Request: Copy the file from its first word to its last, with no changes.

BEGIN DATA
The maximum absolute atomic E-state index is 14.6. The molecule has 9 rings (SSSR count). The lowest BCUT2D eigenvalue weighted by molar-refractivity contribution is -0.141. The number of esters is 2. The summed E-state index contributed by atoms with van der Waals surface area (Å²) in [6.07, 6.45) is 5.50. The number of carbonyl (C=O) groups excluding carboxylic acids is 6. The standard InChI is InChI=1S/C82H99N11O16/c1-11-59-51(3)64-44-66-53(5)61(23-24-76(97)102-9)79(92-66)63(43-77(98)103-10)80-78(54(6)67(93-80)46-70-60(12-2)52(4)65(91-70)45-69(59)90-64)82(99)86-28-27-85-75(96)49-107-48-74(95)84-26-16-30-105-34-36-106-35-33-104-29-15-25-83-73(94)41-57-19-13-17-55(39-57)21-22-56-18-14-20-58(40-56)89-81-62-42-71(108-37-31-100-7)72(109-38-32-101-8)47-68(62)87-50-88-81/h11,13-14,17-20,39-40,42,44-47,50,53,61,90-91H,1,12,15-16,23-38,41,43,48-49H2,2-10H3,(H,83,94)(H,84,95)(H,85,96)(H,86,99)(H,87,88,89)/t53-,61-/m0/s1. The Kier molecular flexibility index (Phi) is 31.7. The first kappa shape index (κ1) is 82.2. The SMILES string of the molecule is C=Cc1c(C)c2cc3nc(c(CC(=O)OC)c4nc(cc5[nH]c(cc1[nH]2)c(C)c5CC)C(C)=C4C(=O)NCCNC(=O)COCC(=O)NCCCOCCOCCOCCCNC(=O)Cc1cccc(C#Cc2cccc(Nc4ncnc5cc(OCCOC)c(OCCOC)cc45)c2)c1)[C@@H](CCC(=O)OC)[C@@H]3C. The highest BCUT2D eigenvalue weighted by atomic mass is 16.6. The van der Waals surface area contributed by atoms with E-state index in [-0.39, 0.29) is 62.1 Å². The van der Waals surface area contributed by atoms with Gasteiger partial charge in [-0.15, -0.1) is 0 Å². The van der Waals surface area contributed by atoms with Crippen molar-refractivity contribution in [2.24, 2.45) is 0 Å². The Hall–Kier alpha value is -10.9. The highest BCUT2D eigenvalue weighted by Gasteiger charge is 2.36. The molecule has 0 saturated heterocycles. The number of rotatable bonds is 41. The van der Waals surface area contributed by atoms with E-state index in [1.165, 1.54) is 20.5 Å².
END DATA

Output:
The maximum absolute atomic E-state index is 14.6. The molecule has 9 rings (SSSR count). The lowest BCUT2D eigenvalue weighted by molar-refractivity contribution is -0.141. The number of esters is 2. The summed E-state index contributed by atoms with van der Waals surface area (Å²) in [6.07, 6.45) is 5.50. The number of carbonyl (C=O) groups excluding carboxylic acids is 6. The standard InChI is InChI=1S/C82H99N11O16/c1-11-59-51(3)64-44-66-53(5)61(23-24-76(97)102-9)79(92-66)63(43-77(98)103-10)80-78(54(6)67(93-80)46-70-60(12-2)52(4)65(91-70)45-69(59)90-64)82(99)86-28-27-85-75(96)49-107-48-74(95)84-26-16-30-105-34-36-106-35-33-104-29-15-25-83-73(94)41-57-19-13-17-55(39-57)21-22-56-18-14-20-58(40-56)89-81-62-42-71(108-37-31-100-7)72(109-38-32-101-8)47-68(62)87-50-88-81/h11,13-14,17-20,39-40,42,44-47,50,53,61,90-91H,1,12,15-16,23-38,41,43,48-49H2,2-10H3,(H,83,94)(H,84,95)(H,85,96)(H,86,99)(H,87,88,89)/t53-,61-/m0/s1. The Kier molecular flexibility index (Phi) is 31.7. The first kappa shape index (κ1) is 82.2. The SMILES string of the molecule is C=Cc1c(C)c2cc3nc(c(CC(=O)OC)c4nc(cc5[nH]c(cc1[nH]2)c(C)c5CC)C(C)=C4C(=O)NCCNC(=O)COCC(=O)NCCCOCCOCCOCCCNC(=O)Cc1cccc(C#Cc2cccc(Nc4ncnc5cc(OCCOC)c(OCCOC)cc45)c2)c1)[C@@H](CCC(=O)OC)[C@@H]3C. The highest BCUT2D eigenvalue weighted by atomic mass is 16.6. The van der Waals surface area contributed by atoms with E-state index in [-0.39, 0.29) is 62.1 Å². The van der Waals surface area contributed by atoms with Gasteiger partial charge in [-0.15, -0.1) is 0 Å². The van der Waals surface area contributed by atoms with Crippen molar-refractivity contribution in [2.24, 2.45) is 0 Å². The Hall–Kier alpha value is -10.9. The highest BCUT2D eigenvalue weighted by Gasteiger charge is 2.36. The molecule has 0 saturated heterocycles. The number of rotatable bonds is 41. The van der Waals surface area contributed by atoms with E-state index in [1.165, 1.54) is 20.5 Å².